1. There are men in this land who might attempt it; and it is our duty, my dear Edwin, to suffer death upon the rack rather than betray our knowledge of him. – The Scottish Chiefs by Jane Porter
  2. The hat rack hung on the wall by the side door. – Cy Whittaker's Place by Joseph C. Lincoln
  3. Rack and ruin, rack and ruin!" – Martin Pippin in the Apple Orchard by Eleanor Farjeon
  4. Suddenly a terrible shock seemed to rack her. – The Call of the Canyon by Zane Grey
  5. 4. The time- card rack – Advanced Toy Making for Schools by David M. Mitchell
  6. He hung the towel on a rack reached out a hand. – Combat by Dallas McCord Reynolds
  7. Rand looked at the section of pistol- rack devoted to Colts. – Murder in the Gunroom by Henry Beam Piper
  8. She glanced up at the rack overhead. – The Greater Inclination by Edith Wharton
  9. " It sounds all very well to talk about," he said, " but the world would go to rack and ruin if everybody felt that way." – Uncle William The Man Who Was Shif'less by Jennette Lee
  10. Marjorie danced into the house, flung her coat and gloves on the hall rack and still holding her kitten, went on through to the kitchen, in search of Eliza the cook. – Marjorie's Vacation by Carolyn Wells
  11. I left yesterday evening; all night I have been on the rack it was impossible to pass the frontier. – Under a Charm, Vol. III. (of III) A Novel by E. Werner
  12. The coolness of this reply was exasperating to the bishop, and he thought he divined in the delay a deliberate intention to keep him on the rack of uncertainty. – The Mayor of Warwick by Herbert M. Hopkins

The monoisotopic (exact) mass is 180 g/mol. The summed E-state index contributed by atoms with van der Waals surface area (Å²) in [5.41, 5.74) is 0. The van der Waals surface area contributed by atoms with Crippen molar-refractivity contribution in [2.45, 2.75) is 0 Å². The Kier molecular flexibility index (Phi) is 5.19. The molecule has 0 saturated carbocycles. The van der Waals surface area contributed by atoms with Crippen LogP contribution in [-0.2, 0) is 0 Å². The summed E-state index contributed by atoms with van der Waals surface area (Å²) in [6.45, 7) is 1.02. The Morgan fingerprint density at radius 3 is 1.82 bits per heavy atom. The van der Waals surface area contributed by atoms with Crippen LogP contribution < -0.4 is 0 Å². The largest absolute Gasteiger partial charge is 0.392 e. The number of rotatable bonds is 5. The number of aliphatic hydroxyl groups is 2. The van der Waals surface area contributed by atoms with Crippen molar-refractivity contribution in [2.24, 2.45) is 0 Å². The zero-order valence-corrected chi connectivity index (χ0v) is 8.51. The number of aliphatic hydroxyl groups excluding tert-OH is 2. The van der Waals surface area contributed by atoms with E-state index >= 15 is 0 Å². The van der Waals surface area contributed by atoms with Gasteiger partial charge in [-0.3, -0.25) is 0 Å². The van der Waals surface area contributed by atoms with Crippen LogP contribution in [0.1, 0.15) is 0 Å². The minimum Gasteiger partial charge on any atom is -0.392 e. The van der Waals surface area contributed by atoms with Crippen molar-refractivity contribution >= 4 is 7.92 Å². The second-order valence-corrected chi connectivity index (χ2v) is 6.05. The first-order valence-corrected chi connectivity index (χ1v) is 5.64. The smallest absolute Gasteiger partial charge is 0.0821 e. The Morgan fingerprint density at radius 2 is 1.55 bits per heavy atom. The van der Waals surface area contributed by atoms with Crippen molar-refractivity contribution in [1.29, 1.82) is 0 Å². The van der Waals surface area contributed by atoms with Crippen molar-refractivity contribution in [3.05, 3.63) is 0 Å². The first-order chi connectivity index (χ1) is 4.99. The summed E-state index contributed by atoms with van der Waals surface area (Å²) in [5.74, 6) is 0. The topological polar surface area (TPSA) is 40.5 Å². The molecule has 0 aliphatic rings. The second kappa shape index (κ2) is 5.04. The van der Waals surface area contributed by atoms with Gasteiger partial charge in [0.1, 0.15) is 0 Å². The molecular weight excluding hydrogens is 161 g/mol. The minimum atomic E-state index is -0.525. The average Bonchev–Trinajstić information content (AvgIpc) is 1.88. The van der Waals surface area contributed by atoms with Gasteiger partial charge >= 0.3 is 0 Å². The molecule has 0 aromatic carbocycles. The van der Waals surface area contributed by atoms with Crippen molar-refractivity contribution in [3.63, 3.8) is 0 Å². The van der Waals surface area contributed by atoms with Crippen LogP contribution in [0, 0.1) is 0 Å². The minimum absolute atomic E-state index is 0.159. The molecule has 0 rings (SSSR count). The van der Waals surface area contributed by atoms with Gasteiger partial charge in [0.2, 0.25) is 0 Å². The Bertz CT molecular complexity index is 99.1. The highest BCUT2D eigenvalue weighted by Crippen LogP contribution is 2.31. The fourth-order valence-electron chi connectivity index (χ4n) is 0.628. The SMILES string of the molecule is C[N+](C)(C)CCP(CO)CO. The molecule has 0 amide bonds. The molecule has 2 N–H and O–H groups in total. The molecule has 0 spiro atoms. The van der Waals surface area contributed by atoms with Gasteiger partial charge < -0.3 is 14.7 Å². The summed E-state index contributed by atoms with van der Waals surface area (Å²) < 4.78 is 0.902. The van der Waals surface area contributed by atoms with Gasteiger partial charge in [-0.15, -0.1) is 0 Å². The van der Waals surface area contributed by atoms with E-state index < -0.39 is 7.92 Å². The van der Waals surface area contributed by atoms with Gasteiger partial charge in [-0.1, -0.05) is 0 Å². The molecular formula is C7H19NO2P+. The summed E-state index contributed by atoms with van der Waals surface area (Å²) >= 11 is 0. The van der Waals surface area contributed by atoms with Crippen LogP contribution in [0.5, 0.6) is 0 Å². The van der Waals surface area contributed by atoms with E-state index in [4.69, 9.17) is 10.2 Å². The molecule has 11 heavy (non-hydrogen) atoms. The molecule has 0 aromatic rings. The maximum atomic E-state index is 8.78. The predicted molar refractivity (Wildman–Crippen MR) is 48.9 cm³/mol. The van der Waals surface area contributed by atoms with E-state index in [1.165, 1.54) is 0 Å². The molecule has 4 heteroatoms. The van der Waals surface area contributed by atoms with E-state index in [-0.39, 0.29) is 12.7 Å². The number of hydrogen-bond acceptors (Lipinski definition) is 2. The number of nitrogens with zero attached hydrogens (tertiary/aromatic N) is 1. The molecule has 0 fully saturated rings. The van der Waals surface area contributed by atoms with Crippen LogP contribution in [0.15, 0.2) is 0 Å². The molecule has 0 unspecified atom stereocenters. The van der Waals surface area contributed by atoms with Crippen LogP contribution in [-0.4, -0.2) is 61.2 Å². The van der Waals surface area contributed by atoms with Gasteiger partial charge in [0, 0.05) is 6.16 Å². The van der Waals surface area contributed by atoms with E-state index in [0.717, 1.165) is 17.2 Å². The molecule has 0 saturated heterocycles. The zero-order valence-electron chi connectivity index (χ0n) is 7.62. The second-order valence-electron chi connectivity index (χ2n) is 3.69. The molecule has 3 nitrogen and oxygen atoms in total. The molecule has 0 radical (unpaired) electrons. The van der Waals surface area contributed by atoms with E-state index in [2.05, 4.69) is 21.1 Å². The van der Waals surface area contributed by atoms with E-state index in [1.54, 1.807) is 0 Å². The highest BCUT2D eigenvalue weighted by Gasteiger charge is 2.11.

13. Messire, I see we must put you on the rack or nothing will be got from you. – The Book of Were-Wolves by Sabine Baring-Gould
  14. Sterling had written a few letters after breakfast, and then, taking his rifle from the rack sauntered along the little path that led from the camp to the tunnel. – Stories of the Foot-hills by Margaret Collier Graham
  15. Is that to be let run to rack and ruin, while you are kicking up your heels in that wicked London, under plea of being at the House night after night? – East Lynne by Mrs. Henry Wood
  16. I was aimin' to rack out this evenin', John. – The Flockmaster of Poison Creek by George W. Ogden
  17. On the floor of the cabin, thrown by the shock from the rack lay her writing case. – Benita, An African Romance by H. Rider Haggard
  18. I want you to see where I stood, and how I could view what was going on at the hat- rack out there." – 'Laramie;' or, The Queen of Bedlam. by Charles King
  19. Whole place going to rack and ruin. – Eve to the Rescue by Ethel Hueston
  20. He'll ne'er confess without the Rack come, we'll toss him in a Blanket. – The Works of Aphra Behn, Vol. I (of 6) by Aphra Behn

Rhymes for rack

Idioms for